The "value" of language

Wed, January 05, 2011 12:24 PM | Alexander Yaroslavsky
Last month I had a commercial mediation that took an unexpected turn.  It began as most of my mediations do - everyone gathered in a conference room, I framed the discussion with an opening statement.  Then, each of the parties explained their view, aided by their counsel.  I looped and summarized what I heard until all sides were nodding.  Then I asked to meet with each side privately and begin the process of moving the parties toward the possibility of settlement.

During one of caucuses, I asked one of the principals about the value meeting in a joint session as the first mediation step.  I didn't know what the response would be and would not have been surprised if the person said that it wasn't that valuable.

However, what happened after I asked the question really surprised me.  Before the principal even opened her mouth, the attorney leaped forward as if I had fired a bullet at the client and yelled "Don't answer that!!!  That is an inappropriate question, and this mediation is over!"  With these words, the attorney began to collect her papers and motion to her client to do the same.  

I was stunned.  I had mediated many cases and have never seen such a charged response to such a seemingly neutral question.  I quickly collected myself and asked if I could meet with the attorney in private.  After some coaxing on my part, the attorney agreed to briefly speak with me.

We went into a small conference room and I asked what caused the attorney to defend her client so staunchly.  I expressed my honest surprise and assured her that I was only trying to find out what happened.  After some hesitation the attorney told me that any conversations about the value of the case should be discussed with her, not her client. 

Suddenly the exchange made sense to me!  I explained that the word "value" in my question meant "importance" and was not intended to elicit a dollar figure.  The attorney accepted my explanation and the mediation continued.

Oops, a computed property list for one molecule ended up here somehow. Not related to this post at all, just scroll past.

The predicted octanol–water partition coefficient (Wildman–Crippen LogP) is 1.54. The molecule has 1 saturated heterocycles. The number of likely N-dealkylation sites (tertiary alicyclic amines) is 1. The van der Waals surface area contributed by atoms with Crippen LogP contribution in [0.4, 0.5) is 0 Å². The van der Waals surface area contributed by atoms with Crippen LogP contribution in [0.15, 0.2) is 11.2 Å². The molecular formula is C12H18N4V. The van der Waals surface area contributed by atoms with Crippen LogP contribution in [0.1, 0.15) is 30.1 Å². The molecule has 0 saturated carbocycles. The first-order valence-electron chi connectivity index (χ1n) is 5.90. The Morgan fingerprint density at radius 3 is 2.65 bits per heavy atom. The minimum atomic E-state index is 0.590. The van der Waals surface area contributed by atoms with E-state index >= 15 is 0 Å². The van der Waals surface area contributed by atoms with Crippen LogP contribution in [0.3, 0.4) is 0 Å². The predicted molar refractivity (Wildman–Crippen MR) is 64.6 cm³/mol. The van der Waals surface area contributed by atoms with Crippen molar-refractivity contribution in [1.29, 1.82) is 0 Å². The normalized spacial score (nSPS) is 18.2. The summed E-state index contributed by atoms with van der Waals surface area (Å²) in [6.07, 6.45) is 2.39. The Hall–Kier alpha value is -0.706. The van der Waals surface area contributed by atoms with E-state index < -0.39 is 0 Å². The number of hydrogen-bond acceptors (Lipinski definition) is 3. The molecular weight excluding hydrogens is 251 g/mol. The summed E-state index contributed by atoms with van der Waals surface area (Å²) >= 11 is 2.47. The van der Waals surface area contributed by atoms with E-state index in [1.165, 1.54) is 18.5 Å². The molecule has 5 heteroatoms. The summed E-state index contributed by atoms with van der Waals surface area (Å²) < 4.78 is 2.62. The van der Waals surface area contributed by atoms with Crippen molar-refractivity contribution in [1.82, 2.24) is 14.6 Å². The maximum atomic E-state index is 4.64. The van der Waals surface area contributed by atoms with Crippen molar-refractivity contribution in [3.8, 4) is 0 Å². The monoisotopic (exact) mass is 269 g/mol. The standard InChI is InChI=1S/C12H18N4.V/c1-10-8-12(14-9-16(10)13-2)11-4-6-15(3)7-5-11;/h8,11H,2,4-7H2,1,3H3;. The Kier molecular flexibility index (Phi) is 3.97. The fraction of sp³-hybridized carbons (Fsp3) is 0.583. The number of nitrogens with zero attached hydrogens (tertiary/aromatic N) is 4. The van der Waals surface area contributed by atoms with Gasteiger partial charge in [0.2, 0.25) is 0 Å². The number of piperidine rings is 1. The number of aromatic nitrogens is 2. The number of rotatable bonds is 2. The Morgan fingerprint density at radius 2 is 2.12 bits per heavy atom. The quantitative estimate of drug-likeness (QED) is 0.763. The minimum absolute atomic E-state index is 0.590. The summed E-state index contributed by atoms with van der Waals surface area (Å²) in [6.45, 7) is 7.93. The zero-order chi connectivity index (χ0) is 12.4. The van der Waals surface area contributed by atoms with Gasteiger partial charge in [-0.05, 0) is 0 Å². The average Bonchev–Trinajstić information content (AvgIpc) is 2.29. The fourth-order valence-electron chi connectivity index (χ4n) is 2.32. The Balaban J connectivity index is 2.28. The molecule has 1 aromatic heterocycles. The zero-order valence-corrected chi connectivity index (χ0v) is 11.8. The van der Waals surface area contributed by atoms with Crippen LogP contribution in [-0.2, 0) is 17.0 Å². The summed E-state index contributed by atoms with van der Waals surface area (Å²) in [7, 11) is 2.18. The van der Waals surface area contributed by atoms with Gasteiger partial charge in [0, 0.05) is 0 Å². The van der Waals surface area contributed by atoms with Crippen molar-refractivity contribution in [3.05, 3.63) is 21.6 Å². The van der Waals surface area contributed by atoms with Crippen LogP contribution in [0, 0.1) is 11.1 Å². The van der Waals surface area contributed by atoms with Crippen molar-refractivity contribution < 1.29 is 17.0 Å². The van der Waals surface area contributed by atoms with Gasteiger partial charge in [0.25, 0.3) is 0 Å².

As I reflected on this incident, I began to think about how often words and phrases, all spoken in English, carry such different meanings for the speaker and the listener.  As mediators, we are trained to listen for these differences, and be aware of how our questions can land.  When I train new mediators, I always stress these skills.  

Nevertheless, sometimes wires get crossed, and an innocently uttered phrase can land very differently than it was intended.  So, what's a mediator to do?

To me, awareness that a miscommunication can happen despite our best intentions is the first line of defense.  It's no-one's fault, it's just a part of life.  Taking on this perspective can help a mediator keep her/his balance when an incident actually occurs.

Keeping the ego in check is another piece of the puzzle.  I vividly recall feeling offended by the attorney when "she misunderstood my good intention" of trying to engage her client in a "constructive dialogue."  I was able to shake off that feeling, and was able to approach the attorney as a colleague in the process.  Without making that mental shift, I would have remained seeing her as "against me" and would have surely lost her willingness to cooperate further.  

Remaining curious is another mental tool I find helpful.  Following the jolt of indignation I felt, I remember becoming truly curious about what happened.  I felt confident that I didn't say anything wrong, so what could have caused this reaction?  I believe it was that sense of curiosity that made it possible for the attorney to engage with me and help me understand.

Comments

  • Wed, January 05, 2011 1:48 PM | Linda Alpert
    Alex, I liked your comments about language, especially the last point you made about "remaining curious". By doing so, you took the emotion out of the equation, discovered what caused the misunderstanding, and brought clarity to the conversation. And it's good that we are all now forewarned about using the word "value" when we mean to say benefit or importance. We not only have to be neutrals, but we have to use "neutral" language too.
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